He climbed up on my lap and nestled his toddler body against mine. As he shifted to get comfortable, my belly shifted, presumably his sister’s first act of defiance against her older brother. His hair was wet and he smelled faintly of baby shampoo and talc.
With his pacifier nestled in his mouth, he grinned up at me and said, “Read, Mama,” and handed me Good Night, Moon.
We read Good Night, Moon just as we had every night for the last two and a half years. His chubby fingers pointed as I read the words I now knew by heart. As we neared the end of the book, my eyes filled with tears that threatened to fall on his soft baby curls.
Though I’d read Good Night, Moon approximately 927 times in the last two years, that night was different.
That night was the last night I’d read to him as a mother of one. Our daughter was arriving by scheduled C-section the next day. And, as his head rested on my chest and we quietly rocked in the room that was to become his sister’s, I let the tears fall. I took in his smell, trying to memorize every single moment of our last few moments as “just us.”
And, when I carried him to his toddler bed, the big boy bed that was such a source of pride for him (and the source of stress for me because nap times were no longer easy), I pulled his truck and train print comforter up to his soft cheeks while he gently sucked his pacifier, and as I watched him drift to sleep. That’s when the worry fully set in that I just didn’t have enough love to share with our second child.
How could I split my love between two children?
Motherhood and the act of mothering have never come naturally to me. I was never the young girl playing with dolls and pining to be a mother. If I’m being honest, I’ve always secretly known that my life would not have been totally empty had I not been able to have children. And, although the prospect of being a parent scared the bejesus out of me, I took a leap of faith with my husband and embraced my first pregnancy.
It was a difficult one, followed by a traumatic delivery and then a crippling bout of postpartum depression leading to the most difficult year of my life. I felt cheated out of the Pottery Barn, Gwyneth Goopy experience that I was promised in the aisles of Buy Buy Baby. It was months until my body healed and even longer until I found my footing as a mother.
Two years into this motherhood gig and I was just beginning to get the hang of my role. How was I going to do it all over again, this time, with a toddler in tow? What if my son resented me? Or worse: what if I had made a mistake? I worried in the weeks leading up to her birth that I was shortchanging my daughter before she even arrived.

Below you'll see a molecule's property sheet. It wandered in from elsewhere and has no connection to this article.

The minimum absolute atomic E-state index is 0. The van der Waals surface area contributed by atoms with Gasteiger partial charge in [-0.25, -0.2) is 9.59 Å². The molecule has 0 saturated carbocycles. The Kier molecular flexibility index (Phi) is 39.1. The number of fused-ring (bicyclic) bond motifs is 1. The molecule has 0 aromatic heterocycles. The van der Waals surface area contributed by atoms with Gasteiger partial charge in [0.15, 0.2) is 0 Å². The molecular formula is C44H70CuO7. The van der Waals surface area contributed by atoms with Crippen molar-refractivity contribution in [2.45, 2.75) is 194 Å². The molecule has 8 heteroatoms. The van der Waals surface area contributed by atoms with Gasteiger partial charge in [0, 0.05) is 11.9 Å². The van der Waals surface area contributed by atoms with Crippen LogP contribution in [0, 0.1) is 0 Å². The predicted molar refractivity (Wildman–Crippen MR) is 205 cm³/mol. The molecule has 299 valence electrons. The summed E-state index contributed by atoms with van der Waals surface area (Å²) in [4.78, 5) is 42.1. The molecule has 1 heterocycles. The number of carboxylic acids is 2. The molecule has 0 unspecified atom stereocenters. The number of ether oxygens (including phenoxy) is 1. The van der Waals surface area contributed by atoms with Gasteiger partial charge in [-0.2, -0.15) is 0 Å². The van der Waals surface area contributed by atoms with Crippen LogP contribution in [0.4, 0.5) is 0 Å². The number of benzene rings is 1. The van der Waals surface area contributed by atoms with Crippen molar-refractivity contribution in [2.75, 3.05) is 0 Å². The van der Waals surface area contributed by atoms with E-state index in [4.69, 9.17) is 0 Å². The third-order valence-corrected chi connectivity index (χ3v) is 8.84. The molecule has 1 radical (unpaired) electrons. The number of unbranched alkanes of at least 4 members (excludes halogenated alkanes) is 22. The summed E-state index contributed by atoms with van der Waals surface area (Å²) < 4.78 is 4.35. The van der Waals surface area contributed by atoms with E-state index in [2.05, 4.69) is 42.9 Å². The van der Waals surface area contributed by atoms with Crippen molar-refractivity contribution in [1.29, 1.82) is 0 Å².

Late into the night before she was born, I found myself restless and unable to sleep. I paced our room, my husband snoring softly and oblivious to my panic and fears. As the night turned into morning, somehow, divinely, I remembered a conversation I’d had with a friend long before I’d gotten pregnant with our daughter.
We were at a party and my friend had her infant daughter on her lap. Her toddler son kept running by and making silly faces at the baby and she’d laugh a lusty, belly laugh of glee. My friend looked at me with a knowing smile and said, “That’s why you have a second child. No one makes her laugh like he does. He gives her something that I can’t.” As we walked into the hospital that morning, I prayed my friend was right.
Our daughter’s arrival was less eventful and traumatic than my son’s, almost as though she knew she needed to be tentative as she entered the world. As they laid her in my arms, I cried tears of relief when I realized that I instantly couldn’t imagine my life without her. Her finger curled around mine as if to say, “Let’s figure this out together and I won’t tell if you screw up once in a while.” It was then that I relaxed into my role as a mother of two.
Parenting two children has proved to be messy, chaotic and loud. There are days when all needs are met and days when I am grateful everyone is still alive and breathing. But, on the days that I struggle the most to be everything to everyone, it’s when I see my daughter giggling because her brother is reading a book in a silly voice, that I know that everyone is going to be just fine.
This post originally appeared on LittleThings.com, Fall 2016